Painting is not equal to mountains and streams
For the wonder and scenery
But mountains and streams are not equal to painting
For the sheer marvels of brush and ink
Don Qichang 1555-1636, (Chinese painter, scholar, calligrapher later period of Ming Dynasty)
The inspiration for my work predominantly comes from colours and designs in nature, place and landscape. I am drawn to making the everyday magical, lyrical, opulent, alive. I hope my work reminds you that the world can be and is a beautiful place and connects you with the heart and soul of life.
My early years in the unusual Australian outback country town of Broken Hill instilled in my soul an appreciation of the land, intense colour, nature and detail in small things. I remember many long walks in creek beds, picnics outback, sleeping under the stars. I practised mainly painting for some years in my youth..
My decision to make a commitment back to art occurred some years later, following difficult personal experiences. It was as if my soul was calling me back to a field where I could find myself again…in which I could anchor my life and rediscover a direction that had been lost through trauma.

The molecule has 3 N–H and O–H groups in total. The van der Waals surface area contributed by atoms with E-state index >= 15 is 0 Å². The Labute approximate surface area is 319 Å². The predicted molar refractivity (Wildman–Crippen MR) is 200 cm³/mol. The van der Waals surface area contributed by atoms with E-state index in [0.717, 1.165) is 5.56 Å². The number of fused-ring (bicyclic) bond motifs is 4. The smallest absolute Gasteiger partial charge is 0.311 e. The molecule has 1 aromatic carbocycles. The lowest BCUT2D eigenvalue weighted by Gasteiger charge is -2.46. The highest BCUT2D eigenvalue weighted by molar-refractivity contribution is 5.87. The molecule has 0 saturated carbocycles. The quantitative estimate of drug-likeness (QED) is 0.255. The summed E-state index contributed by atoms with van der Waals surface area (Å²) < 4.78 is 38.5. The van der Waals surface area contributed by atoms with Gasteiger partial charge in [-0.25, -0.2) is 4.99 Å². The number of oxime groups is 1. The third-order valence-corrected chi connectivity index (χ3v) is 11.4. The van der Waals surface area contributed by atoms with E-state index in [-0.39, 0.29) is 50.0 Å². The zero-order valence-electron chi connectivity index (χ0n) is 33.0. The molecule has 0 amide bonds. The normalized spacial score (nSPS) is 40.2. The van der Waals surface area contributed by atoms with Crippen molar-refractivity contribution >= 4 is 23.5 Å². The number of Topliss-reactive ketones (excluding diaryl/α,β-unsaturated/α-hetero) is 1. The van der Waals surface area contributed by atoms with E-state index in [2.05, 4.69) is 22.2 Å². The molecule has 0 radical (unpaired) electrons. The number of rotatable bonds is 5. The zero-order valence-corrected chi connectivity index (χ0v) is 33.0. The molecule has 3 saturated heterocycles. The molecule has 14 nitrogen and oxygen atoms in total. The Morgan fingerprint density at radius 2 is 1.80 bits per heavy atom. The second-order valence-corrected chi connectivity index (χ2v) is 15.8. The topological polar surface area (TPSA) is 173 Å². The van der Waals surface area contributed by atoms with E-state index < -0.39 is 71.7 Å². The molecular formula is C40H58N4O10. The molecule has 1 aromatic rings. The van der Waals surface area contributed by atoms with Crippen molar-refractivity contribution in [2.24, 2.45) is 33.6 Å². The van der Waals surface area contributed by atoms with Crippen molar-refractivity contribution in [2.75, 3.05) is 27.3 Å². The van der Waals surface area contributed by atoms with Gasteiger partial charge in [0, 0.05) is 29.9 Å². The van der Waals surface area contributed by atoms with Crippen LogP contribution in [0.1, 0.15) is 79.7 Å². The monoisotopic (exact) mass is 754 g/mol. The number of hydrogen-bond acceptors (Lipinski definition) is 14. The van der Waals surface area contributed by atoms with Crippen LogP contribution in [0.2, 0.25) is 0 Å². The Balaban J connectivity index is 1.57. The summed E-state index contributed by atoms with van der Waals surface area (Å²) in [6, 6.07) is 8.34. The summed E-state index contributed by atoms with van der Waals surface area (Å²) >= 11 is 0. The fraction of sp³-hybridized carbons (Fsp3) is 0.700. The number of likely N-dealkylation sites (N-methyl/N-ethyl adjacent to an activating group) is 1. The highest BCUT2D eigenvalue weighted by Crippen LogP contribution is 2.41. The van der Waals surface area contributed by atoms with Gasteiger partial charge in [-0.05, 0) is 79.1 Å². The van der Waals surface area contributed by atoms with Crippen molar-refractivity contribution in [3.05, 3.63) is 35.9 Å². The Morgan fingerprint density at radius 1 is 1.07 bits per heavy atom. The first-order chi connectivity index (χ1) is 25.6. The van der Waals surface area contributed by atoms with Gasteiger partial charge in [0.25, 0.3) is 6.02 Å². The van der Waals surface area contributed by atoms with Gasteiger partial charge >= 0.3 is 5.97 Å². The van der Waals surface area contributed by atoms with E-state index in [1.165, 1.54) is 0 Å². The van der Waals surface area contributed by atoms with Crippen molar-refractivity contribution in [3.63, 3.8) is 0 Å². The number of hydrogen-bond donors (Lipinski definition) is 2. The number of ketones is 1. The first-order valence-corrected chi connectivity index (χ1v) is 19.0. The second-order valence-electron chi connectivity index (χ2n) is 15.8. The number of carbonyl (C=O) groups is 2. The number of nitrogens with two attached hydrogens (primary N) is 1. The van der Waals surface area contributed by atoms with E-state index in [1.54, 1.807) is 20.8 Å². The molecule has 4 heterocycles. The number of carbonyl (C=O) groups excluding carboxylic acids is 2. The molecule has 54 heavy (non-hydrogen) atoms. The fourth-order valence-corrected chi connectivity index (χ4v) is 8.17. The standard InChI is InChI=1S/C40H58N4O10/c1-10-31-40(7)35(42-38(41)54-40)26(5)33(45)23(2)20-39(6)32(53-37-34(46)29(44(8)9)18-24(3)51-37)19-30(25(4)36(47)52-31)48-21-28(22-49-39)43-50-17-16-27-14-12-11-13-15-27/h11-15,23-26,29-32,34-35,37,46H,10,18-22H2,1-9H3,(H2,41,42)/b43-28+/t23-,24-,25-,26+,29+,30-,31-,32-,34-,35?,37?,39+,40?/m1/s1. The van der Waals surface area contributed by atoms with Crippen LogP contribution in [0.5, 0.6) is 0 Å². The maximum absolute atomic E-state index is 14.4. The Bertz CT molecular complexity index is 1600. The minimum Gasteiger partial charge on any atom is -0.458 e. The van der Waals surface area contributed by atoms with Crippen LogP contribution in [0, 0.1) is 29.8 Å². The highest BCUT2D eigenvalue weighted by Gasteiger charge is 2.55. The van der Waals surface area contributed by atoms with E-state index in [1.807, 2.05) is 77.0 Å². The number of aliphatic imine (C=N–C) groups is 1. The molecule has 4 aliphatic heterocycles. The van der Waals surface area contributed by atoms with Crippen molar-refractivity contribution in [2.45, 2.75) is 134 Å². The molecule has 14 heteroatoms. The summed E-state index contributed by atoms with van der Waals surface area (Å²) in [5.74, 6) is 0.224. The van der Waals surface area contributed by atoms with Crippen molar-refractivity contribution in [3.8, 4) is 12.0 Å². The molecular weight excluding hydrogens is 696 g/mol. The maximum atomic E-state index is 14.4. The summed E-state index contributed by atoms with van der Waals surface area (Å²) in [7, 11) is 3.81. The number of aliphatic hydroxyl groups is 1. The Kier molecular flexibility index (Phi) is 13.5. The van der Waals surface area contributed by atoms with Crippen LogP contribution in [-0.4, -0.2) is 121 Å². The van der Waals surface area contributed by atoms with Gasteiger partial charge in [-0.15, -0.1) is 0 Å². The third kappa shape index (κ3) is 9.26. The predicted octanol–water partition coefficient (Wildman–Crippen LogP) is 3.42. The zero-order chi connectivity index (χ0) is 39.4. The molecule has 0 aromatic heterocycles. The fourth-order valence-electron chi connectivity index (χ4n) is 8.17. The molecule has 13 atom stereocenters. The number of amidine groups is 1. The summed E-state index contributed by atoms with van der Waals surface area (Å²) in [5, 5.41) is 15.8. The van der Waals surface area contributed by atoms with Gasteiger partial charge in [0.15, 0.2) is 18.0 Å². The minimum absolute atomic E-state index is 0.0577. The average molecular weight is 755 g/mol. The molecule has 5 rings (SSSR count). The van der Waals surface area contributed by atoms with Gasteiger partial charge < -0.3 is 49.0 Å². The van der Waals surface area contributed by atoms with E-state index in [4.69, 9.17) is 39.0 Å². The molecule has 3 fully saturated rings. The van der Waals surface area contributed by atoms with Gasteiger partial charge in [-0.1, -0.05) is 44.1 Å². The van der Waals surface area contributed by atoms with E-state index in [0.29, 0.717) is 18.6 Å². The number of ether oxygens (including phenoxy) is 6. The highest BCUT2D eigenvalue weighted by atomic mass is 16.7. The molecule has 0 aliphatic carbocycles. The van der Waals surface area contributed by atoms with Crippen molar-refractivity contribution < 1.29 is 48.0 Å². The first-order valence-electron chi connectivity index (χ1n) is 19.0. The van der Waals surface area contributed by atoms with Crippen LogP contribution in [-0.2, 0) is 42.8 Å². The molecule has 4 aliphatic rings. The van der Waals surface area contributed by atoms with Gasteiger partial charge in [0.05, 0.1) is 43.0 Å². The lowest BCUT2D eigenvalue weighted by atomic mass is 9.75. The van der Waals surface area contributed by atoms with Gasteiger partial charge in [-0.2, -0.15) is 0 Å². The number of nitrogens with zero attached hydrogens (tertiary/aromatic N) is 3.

Whilst not abstract, my work favours expression over formal likeness. I identify with the work of the Impressionists, particularly Claude Monet, Vincent Van Gogh, the New York Abstract Expressionists, colourists Matisse and the paintings of British artist David Hockney.
My oil paintings take time – utilising the richness of oils to maximise the interplay of colour, impasto, glazing, texture, drawing and palette knife techniques, all of which give a three dimensional quality to the surface of the canvas. Creating a painting involves a balance between letting go to the organic process of working with my imagination and intuition and embracing the more formal elements of colour combinations, composition and mark-making as the painting emerges over time. In contrast I also do quick works on paper, some of which link to my larger works.
Drawing and acrylic collage are now also being integrated into my studio practice.
I find the experiences that come with creating art the most rewarding , (particularly as my studio work requires solitude); -the people you meet from all walks of life whom you may otherwise never come across, places you travel to, the connection people have with your expression as a communication that touches them. All of these experiences make art a living and memorable path in which one continues to grow and share with the world.